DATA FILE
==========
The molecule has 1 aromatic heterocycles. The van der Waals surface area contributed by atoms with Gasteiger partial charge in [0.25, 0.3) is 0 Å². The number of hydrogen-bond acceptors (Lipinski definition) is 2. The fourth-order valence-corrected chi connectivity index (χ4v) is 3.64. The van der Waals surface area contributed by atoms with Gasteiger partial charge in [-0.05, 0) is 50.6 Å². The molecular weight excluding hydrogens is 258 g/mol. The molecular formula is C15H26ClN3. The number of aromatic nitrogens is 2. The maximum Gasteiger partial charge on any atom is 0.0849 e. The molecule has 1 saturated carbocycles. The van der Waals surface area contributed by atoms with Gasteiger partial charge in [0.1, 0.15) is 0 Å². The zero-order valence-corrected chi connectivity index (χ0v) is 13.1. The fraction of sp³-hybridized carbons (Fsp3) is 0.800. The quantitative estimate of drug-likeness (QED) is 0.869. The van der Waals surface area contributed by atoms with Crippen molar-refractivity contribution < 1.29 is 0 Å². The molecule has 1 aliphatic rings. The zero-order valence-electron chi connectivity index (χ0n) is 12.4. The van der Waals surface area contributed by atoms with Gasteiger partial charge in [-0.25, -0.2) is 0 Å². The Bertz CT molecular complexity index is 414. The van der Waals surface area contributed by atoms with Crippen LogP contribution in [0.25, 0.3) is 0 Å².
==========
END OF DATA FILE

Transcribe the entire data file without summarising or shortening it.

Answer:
The molecule has 1 aromatic heterocycles. The van der Waals surface area contributed by atoms with Gasteiger partial charge in [0.25, 0.3) is 0 Å². The number of hydrogen-bond acceptors (Lipinski definition) is 2. The fourth-order valence-corrected chi connectivity index (χ4v) is 3.64. The van der Waals surface area contributed by atoms with Gasteiger partial charge in [-0.05, 0) is 50.6 Å². The molecular weight excluding hydrogens is 258 g/mol. The molecular formula is C15H26ClN3. The number of aromatic nitrogens is 2. The maximum Gasteiger partial charge on any atom is 0.0849 e. The molecule has 1 saturated carbocycles. The van der Waals surface area contributed by atoms with Gasteiger partial charge in [0.1, 0.15) is 0 Å². The zero-order valence-corrected chi connectivity index (χ0v) is 13.1. The fraction of sp³-hybridized carbons (Fsp3) is 0.800. The quantitative estimate of drug-likeness (QED) is 0.869. The van der Waals surface area contributed by atoms with Crippen molar-refractivity contribution < 1.29 is 0 Å². The molecule has 1 aliphatic rings. The zero-order valence-electron chi connectivity index (χ0n) is 12.4. The van der Waals surface area contributed by atoms with Gasteiger partial charge in [-0.25, -0.2) is 0 Å². The Bertz CT molecular complexity index is 414. The van der Waals surface area contributed by atoms with Crippen LogP contribution in [0.25, 0.3) is 0 Å².